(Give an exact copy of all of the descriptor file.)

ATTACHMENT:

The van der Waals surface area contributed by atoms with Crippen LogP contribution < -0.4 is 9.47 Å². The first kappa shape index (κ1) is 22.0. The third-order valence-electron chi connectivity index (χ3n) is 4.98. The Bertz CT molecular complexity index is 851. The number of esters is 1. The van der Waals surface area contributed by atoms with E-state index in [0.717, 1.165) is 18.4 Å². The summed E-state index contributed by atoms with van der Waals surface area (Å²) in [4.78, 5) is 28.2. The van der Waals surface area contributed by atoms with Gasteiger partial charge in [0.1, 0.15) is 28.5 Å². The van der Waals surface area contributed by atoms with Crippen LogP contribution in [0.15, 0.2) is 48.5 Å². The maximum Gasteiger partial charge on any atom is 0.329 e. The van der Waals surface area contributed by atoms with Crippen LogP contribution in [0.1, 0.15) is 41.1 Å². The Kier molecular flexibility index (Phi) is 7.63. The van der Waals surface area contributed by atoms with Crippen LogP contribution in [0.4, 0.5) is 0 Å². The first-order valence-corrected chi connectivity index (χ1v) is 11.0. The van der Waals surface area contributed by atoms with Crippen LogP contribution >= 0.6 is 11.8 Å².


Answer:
The van der Waals surface area contributed by atoms with Crippen LogP contribution < -0.4 is 9.47 Å². The first kappa shape index (κ1) is 22.0. The third-order valence-electron chi connectivity index (χ3n) is 4.98. The Bertz CT molecular complexity index is 851. The number of esters is 1. The van der Waals surface area contributed by atoms with E-state index in [0.717, 1.165) is 18.4 Å². The summed E-state index contributed by atoms with van der Waals surface area (Å²) in [4.78, 5) is 28.2. The van der Waals surface area contributed by atoms with Gasteiger partial charge in [0.1, 0.15) is 28.5 Å². The van der Waals surface area contributed by atoms with Crippen LogP contribution in [0.15, 0.2) is 48.5 Å². The maximum Gasteiger partial charge on any atom is 0.329 e. The van der Waals surface area contributed by atoms with Crippen LogP contribution in [0.1, 0.15) is 41.1 Å². The Kier molecular flexibility index (Phi) is 7.63. The van der Waals surface area contributed by atoms with Crippen LogP contribution in [0.4, 0.5) is 0 Å². The first-order valence-corrected chi connectivity index (χ1v) is 11.0. The van der Waals surface area contributed by atoms with Crippen LogP contribution >= 0.6 is 11.8 Å².